- April 25: Grade 8 Book 1, Form C only – question 13 has no correct answer. Students may mark any response; the question will not be scored.
- April 26: Grade 4, Book 2, all Forms (A, B, C, and D) – question 58 has two correct answers. Credit will be given for either correct answer.
A whopping 1,603 incoming kindergartners scored in the 99th percentile on this year's gifted and talented assessments. Out of 14,239 test-takers, 11 percent scored in the top one percent. You'd think this was Lake Wobegon!
The tests are supposedly designed so that one out of every hundred test-takers nationwide scores in the the 99th percentile. So either New Yorkers are 11-times smarter than people elsewhere (or only smart kids are taking the tests) or there is something wrong with the tests.
For the last two years, just over 1,000 kindergartners scored in the 99th percentile. Scoring between the 97th-99th percentile on the G&T assessments means a child is eligible for one of five citywide programs. But there are fewer than 400 seats for incoming kindergartners. And qualifying siblings of current students get first dibs at those seats. At The Anderson School, 16 of the 50 kindergarten seats will go to siblings. At NEST+M, siblings will get about 15 of the 100 seats; at Brooklyn School of Inquiry, there are 12 qualifying siblings and four at STEM in Queens.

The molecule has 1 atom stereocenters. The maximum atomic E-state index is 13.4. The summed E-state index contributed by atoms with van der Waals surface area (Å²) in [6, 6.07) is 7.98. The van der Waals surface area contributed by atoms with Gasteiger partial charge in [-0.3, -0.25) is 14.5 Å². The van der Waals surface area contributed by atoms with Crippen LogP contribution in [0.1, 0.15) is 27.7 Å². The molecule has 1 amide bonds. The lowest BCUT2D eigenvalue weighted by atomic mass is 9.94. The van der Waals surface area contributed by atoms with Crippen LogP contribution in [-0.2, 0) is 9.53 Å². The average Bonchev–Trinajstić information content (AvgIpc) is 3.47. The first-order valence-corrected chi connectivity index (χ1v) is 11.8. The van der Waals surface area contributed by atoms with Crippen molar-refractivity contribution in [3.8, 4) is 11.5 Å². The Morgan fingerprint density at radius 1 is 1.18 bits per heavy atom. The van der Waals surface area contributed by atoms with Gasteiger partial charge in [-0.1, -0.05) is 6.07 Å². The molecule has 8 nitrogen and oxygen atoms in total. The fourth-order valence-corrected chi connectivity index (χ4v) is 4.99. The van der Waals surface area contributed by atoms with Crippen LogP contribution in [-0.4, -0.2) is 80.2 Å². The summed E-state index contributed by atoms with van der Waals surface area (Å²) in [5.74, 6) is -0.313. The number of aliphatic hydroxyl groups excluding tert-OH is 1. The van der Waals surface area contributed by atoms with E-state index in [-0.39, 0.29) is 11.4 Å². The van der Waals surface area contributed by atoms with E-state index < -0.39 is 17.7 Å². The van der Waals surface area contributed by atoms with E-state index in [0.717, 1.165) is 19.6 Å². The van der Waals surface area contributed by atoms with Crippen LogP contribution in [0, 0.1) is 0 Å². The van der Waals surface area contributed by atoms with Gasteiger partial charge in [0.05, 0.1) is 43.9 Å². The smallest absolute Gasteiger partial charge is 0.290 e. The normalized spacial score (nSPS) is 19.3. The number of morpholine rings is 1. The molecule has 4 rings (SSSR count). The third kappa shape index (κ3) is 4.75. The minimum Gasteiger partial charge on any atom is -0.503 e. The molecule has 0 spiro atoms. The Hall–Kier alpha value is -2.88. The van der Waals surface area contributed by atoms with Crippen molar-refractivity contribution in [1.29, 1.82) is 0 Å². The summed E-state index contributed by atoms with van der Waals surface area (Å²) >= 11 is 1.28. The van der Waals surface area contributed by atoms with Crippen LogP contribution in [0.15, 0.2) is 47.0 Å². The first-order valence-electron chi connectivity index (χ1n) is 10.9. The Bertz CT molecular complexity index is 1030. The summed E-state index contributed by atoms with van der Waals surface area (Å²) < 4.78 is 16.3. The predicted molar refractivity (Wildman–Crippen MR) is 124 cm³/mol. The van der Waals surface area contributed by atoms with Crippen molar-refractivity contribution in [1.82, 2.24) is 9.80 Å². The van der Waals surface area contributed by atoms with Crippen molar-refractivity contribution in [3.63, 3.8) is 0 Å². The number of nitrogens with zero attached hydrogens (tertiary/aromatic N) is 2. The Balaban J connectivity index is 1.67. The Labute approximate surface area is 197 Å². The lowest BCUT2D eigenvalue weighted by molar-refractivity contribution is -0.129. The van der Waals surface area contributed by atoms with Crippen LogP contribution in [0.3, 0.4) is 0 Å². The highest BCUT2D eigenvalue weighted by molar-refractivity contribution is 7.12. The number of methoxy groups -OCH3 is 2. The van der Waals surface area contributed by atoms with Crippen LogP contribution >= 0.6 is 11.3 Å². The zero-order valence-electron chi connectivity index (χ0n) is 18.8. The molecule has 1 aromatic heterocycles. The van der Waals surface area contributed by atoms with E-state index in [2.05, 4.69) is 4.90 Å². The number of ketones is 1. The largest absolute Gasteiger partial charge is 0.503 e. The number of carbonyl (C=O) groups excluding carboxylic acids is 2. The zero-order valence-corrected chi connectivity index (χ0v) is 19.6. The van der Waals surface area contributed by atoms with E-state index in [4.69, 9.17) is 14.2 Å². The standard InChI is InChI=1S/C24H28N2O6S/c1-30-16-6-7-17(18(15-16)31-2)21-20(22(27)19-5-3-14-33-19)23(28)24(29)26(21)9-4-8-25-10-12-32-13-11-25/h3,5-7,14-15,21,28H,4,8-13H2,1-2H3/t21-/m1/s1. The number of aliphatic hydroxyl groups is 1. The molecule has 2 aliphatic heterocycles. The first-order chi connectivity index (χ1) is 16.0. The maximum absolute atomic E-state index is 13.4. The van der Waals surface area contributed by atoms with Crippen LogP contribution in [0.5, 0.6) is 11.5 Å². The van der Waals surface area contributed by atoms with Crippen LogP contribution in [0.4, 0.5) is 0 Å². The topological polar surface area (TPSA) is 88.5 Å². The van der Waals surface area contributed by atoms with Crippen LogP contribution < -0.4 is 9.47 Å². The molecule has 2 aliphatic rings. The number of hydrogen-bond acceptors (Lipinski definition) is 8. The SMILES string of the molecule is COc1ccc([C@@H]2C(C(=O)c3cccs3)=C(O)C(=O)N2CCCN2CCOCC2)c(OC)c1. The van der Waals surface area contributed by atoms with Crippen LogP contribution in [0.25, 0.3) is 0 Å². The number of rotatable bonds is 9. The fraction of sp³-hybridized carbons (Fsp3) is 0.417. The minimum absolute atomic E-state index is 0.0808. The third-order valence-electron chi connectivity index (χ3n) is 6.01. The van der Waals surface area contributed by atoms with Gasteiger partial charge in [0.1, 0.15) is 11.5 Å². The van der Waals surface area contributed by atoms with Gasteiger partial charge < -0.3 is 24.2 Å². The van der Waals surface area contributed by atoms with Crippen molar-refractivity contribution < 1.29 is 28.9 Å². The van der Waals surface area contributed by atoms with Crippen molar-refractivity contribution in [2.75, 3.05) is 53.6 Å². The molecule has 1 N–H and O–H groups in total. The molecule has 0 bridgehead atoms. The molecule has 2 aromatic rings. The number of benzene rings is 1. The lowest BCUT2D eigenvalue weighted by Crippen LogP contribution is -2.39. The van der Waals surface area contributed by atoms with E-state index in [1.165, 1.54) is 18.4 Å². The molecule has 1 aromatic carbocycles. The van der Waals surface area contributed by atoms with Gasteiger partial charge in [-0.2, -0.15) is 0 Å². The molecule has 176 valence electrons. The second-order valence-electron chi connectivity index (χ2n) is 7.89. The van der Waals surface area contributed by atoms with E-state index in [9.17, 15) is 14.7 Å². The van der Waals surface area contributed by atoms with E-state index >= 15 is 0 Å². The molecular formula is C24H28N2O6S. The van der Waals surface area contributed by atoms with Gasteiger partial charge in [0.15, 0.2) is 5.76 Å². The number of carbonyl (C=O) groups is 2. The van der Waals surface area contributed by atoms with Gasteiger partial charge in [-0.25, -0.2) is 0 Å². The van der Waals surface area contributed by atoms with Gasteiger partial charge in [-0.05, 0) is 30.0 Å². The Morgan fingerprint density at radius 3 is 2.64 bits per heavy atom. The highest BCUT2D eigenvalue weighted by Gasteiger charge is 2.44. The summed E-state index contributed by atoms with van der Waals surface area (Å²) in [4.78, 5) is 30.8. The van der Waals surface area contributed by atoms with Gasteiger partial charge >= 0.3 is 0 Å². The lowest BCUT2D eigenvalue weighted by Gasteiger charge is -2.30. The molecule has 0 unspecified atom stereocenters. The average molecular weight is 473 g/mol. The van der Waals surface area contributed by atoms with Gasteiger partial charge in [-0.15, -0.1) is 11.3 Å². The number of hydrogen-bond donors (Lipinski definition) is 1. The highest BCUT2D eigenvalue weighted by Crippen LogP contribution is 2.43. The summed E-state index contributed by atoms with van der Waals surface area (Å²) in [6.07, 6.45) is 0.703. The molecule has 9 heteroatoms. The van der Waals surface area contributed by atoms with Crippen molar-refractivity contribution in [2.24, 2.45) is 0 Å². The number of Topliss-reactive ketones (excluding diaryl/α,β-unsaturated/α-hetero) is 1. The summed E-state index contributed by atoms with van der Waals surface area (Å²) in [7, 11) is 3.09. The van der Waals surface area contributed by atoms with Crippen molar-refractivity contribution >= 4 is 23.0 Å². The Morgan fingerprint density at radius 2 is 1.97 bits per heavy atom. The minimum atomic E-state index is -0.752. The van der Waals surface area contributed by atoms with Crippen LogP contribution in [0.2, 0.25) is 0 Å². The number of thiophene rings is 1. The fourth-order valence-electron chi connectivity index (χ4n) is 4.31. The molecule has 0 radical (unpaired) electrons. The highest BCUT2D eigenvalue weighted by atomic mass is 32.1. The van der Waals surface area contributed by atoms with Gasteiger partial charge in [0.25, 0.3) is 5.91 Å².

The good news for this year's gifted and talented kindergarten test-takers? More kids scored high enough to qualify for a citywide G&T program. The bad news? Eligible students have about a 1 in 7 chance of scoring one of those citywide seats.
Of the 14,249 children who tested for the city's gifted and talented programs, 2,656 -- 18% -- qualified for one of five citywide programs. But there are only about 381 citywide seats. The number of eligible students continues to rise -- about 1000 students scored in the 99th percentile in the last two years. But the number of citywide seats has not risen to meet the demand.
To qualify for the more selective citywide program, children must score between the 97th and 99th percentile on two assessments; for district programs they must score between the 90 to 96th percentile. Fifteen percent of this year's kindergarten test-takers - 2,256 - qualified for district programs.
Some 35% of the kindergarten test-takers -- 4,912 -- are eligible for a G&T program. In 2010 and 2011, 28% qualified.
Parents have started receiving the results of the 2012 tests for entrance to elementary school gifted and talented programs. Score reports were sent by email and regular mail on April 10, according to the Department of Education.
Along with the results, families receive an application listing programs for which child is eligible. Incoming kindergarten and 1st graders are guaranteed admission for programs in their district as long as they list all of them on their application. Students who score at the 97 to 99th percentile are eligible for five citywide programs. However, given the high number of children who score in the 99th percentile - nearly a quarter of all eligible students last year - most citywide seats are taken up by those top scorers.
Applications are due on April 20.
Information about the number of qualifying students will be coming soon, according to the DOE. We'll post it when we get it.